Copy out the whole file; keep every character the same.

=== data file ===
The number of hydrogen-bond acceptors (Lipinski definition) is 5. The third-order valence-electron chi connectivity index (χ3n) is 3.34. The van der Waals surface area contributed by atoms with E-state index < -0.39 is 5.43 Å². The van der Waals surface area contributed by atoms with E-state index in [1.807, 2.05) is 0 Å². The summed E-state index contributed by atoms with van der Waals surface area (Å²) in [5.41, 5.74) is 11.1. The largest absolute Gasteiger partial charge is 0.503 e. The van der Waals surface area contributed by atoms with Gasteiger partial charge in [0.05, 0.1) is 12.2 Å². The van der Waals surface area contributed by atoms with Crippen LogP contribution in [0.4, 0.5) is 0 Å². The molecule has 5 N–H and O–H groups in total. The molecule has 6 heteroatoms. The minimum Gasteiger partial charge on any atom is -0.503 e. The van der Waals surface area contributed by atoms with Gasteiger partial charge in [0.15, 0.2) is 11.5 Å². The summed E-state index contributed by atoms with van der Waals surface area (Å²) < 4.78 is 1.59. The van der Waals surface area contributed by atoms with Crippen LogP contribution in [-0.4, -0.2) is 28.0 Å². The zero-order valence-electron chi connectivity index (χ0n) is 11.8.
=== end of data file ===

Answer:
The number of hydrogen-bond acceptors (Lipinski definition) is 5. The third-order valence-electron chi connectivity index (χ3n) is 3.34. The van der Waals surface area contributed by atoms with E-state index < -0.39 is 5.43 Å². The van der Waals surface area contributed by atoms with E-state index in [1.807, 2.05) is 0 Å². The summed E-state index contributed by atoms with van der Waals surface area (Å²) in [5.41, 5.74) is 11.1. The largest absolute Gasteiger partial charge is 0.503 e. The van der Waals surface area contributed by atoms with Gasteiger partial charge in [0.05, 0.1) is 12.2 Å². The van der Waals surface area contributed by atoms with Crippen LogP contribution in [0.4, 0.5) is 0 Å². The molecule has 5 N–H and O–H groups in total. The molecule has 6 heteroatoms. The minimum Gasteiger partial charge on any atom is -0.503 e. The van der Waals surface area contributed by atoms with Gasteiger partial charge in [0.15, 0.2) is 11.5 Å². The summed E-state index contributed by atoms with van der Waals surface area (Å²) < 4.78 is 1.59. The van der Waals surface area contributed by atoms with Crippen LogP contribution in [-0.4, -0.2) is 28.0 Å². The zero-order valence-electron chi connectivity index (χ0n) is 11.8.